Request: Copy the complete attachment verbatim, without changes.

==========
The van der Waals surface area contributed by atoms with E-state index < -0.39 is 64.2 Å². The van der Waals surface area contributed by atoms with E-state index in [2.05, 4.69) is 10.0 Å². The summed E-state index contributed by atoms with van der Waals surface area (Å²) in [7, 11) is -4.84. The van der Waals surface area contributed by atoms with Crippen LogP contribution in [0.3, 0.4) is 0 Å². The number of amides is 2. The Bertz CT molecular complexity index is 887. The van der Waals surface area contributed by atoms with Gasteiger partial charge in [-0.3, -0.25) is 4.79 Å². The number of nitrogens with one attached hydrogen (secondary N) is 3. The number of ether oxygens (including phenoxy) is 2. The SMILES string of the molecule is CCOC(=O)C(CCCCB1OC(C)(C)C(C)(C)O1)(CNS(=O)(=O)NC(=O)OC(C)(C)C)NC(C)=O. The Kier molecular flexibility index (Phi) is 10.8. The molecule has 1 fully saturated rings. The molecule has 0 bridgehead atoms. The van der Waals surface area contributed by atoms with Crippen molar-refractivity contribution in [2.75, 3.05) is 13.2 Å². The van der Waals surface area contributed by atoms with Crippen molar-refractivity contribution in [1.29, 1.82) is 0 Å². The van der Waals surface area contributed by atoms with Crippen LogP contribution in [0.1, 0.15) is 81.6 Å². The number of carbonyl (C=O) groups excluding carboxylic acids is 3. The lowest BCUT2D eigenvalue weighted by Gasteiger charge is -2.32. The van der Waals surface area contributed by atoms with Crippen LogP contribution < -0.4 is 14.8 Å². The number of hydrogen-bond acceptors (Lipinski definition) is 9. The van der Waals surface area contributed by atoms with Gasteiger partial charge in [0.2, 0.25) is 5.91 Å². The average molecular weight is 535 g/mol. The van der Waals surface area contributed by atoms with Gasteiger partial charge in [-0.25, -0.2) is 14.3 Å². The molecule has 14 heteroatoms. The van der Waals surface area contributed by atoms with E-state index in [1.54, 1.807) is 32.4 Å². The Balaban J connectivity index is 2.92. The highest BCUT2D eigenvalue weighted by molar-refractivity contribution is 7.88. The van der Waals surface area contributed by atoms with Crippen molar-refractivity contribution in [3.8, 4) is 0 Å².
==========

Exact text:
The van der Waals surface area contributed by atoms with E-state index < -0.39 is 64.2 Å². The van der Waals surface area contributed by atoms with E-state index in [2.05, 4.69) is 10.0 Å². The summed E-state index contributed by atoms with van der Waals surface area (Å²) in [7, 11) is -4.84. The van der Waals surface area contributed by atoms with Crippen LogP contribution in [0.3, 0.4) is 0 Å². The number of amides is 2. The Bertz CT molecular complexity index is 887. The van der Waals surface area contributed by atoms with Gasteiger partial charge in [-0.3, -0.25) is 4.79 Å². The number of nitrogens with one attached hydrogen (secondary N) is 3. The number of ether oxygens (including phenoxy) is 2. The SMILES string of the molecule is CCOC(=O)C(CCCCB1OC(C)(C)C(C)(C)O1)(CNS(=O)(=O)NC(=O)OC(C)(C)C)NC(C)=O. The Kier molecular flexibility index (Phi) is 10.8. The molecule has 1 fully saturated rings. The molecule has 0 bridgehead atoms. The van der Waals surface area contributed by atoms with Crippen molar-refractivity contribution in [2.75, 3.05) is 13.2 Å². The van der Waals surface area contributed by atoms with Crippen molar-refractivity contribution in [1.29, 1.82) is 0 Å². The van der Waals surface area contributed by atoms with Crippen LogP contribution in [0.1, 0.15) is 81.6 Å². The number of carbonyl (C=O) groups excluding carboxylic acids is 3. The lowest BCUT2D eigenvalue weighted by Gasteiger charge is -2.32. The van der Waals surface area contributed by atoms with Crippen LogP contribution < -0.4 is 14.8 Å². The number of hydrogen-bond acceptors (Lipinski definition) is 9. The van der Waals surface area contributed by atoms with Gasteiger partial charge in [0.2, 0.25) is 5.91 Å². The average molecular weight is 535 g/mol. The van der Waals surface area contributed by atoms with Gasteiger partial charge in [-0.25, -0.2) is 14.3 Å². The molecule has 14 heteroatoms. The van der Waals surface area contributed by atoms with E-state index in [1.54, 1.807) is 32.4 Å². The Balaban J connectivity index is 2.92. The highest BCUT2D eigenvalue weighted by molar-refractivity contribution is 7.88. The van der Waals surface area contributed by atoms with Crippen molar-refractivity contribution in [3.8, 4) is 0 Å².